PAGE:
Supporting the Next Generation of Arctic Researchers

– By Chantal Mears, Dalhousie University, Halifax –

I had the pleasure of chatting with Dalhousie undergraduate student Chantal Mears at the 2018 CMOS Congress in Halifax. Chantal went on to win the ASL Environmental Sciences Best Student Poster prize (for her poster titled: Using 226Ra and 228Ra isotopes to distinguish water mass distribution in the Canadian Arctic Archipelago) at the congress, and I was not surprised. She is a great communicator and full of passion for her studies, and for working to support a better understanding of our oceans. Here, Chantal tells us a bit about the important work that she is involved with in understanding ocean dynamics in the Canadian Arctic.

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Message from the CMOS President for February 2019: Advancing Climate Action in Canada

– By Paul Kushner, Professor, Department of Physics, University of Toronto and CMOS President –

At the end of February I was grateful for the special opportunity to participate in the National Climate Change Science and Knowledge Priorities Workshop in Ottawa, a well-organized event hosted by Environment and Climate Change Canada. The workshop brought together a wide variety of experts and stakeholders from the natural and social sciences; from First Peoples, federal, provincial and municipal organizations; and from NGOs and industry.

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Perspective: Should CMOS be Communicating More to Canadians on Climate Change?

– By John Loder, Scientist Emeritus, Fisheries and Oceans Canada, Bedford Institute of Oceanography –

Our Society’s Bulletin and website indicate that CMOS “exists for the advancement of meteorology and oceanography in Canada”. Is this advancement primarily for the benefit of our members, such as improved communications internally or increased funding for our core disciplines? Or, should CMOS also have an emphasis on communicating sound scientific information to the Canadian public, especially on major issues involving our expertise and affecting present and future generations?

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Seasonal Outlook for the spring 2019 (MAM) based on the official CanSIPS forecast issued on the 28th Feb. 2019

– By M. Markovic, B. Merryfield, M. Alarie, Environment and Climate Change Canada –

Seasonal Outlook for spring 2019 (March, April, May) in Canada includes warmer temperatures in Eastern Canada and Northern Canada, and cooler ones across the central prairies and in to BC. There are currently weak El Niño conditions in the central equatorial Pacific that are forecast to persist throughout the spring 2019.

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banner image showing 3 maps of a seasonal forecast for north america based on CanSIPS and CFSv2 combined forecasts.

The White Space Project: A Geographically Continuous Seasonal Forecast for North America

– By Marko Markovic1, Zeng-Zhen Hu2, Bertrand Denis1, Arun Kumar2 and Dave DeWitt2

(1) Environment and Climate Change Canada, Meteorological Service of Canada, 2121 Transcanada Highway, Dorval, Canada; (2) Climate Prediction Center, NOAA/NWS/NCEP, College Park, Maryland, USA.

The CanSIPS-CFSv2 seasonal forecast, or “The White Space Project,” is a joint effort by Environment and Climate Change Canada (ECCC) and National Oceanic and Atmospheric Administration (NOAA) to deliver a geographically continuous seasonal forecast over the North American continent.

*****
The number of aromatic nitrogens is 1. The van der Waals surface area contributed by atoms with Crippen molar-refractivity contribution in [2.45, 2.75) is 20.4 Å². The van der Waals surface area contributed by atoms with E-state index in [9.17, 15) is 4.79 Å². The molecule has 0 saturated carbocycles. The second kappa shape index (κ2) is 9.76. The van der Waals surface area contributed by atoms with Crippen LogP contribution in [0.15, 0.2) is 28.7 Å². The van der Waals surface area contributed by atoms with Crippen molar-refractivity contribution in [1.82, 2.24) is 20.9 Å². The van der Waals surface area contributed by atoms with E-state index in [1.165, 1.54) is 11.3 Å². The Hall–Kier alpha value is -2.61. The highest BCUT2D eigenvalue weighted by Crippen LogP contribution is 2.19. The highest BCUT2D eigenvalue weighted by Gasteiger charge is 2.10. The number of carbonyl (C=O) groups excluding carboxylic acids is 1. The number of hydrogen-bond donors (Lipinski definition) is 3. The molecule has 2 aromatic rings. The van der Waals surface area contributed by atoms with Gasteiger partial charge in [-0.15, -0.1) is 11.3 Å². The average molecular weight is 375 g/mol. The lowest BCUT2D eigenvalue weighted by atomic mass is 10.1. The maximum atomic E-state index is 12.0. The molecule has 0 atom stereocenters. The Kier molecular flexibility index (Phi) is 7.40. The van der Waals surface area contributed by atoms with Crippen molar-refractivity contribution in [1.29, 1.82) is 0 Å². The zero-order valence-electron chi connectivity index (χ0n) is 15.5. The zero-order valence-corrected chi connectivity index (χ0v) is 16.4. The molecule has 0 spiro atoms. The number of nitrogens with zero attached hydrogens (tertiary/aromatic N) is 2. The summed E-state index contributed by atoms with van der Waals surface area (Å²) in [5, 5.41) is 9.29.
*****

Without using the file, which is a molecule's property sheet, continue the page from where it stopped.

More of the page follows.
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Working Together for the Arctic: The Arctic Regional Climate Centre Network (ArcRCC)

– by Michael Crowe, Katherine Wilson, and John Parker –

The effects of climate change are being felt around the world, but nowhere as intensely and as obviously as in the Arctic. Many sources can be cited that put the rate of temperature increase in the Arctic over the last 30-50 years as at least twice that over the rest of the globe. These temperature increases have led to significant reductions of sea ice, thawing permafrost and coastal erosion that affect all Northerners, including Indigenous communities and industry.

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Sea Ice Analysis and Forecasting: Towards an Increased Reliance on Automated Prediction Systems

– Review by André April, Environment and Climate Change Canada –

Edited by Tom Carrieres, Mark Buehner, Jean-François Lemieux and Leif Toudal Pedersen, Cambridge University Press, Hardback, 219 pages, ISBN: 9781108417426, $ 143.95 (CAD)

Sea ice is an important indicator of climate change as recent observations of declining ice amounts in the Arctic show. Automatic predictions available in real time are comparable to numerical environmental prediction models and may be very beneficial for national ice forecasting services, with applications to research and transport sectors, for example.

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image for message from CMOS president Paul Kushner on global warming shows a pocket watch half buried in sand

Message from the CMOS President for December 2018: Anthropogenic climate change and environmental sustainability

– By Paul Kushner, Professor, Department of Physics, University of Toronto and CMOS President –

To complete our review of the stewardship themes I identified at the time of the Halifax congress, it’s time to highlight environmental stewardship and sustainability, particularly in the area of anthropogenic climate change. The last two months have witnessed the increasingly urgent messages

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For previous issues go to the Archives page on the main CMOS site.

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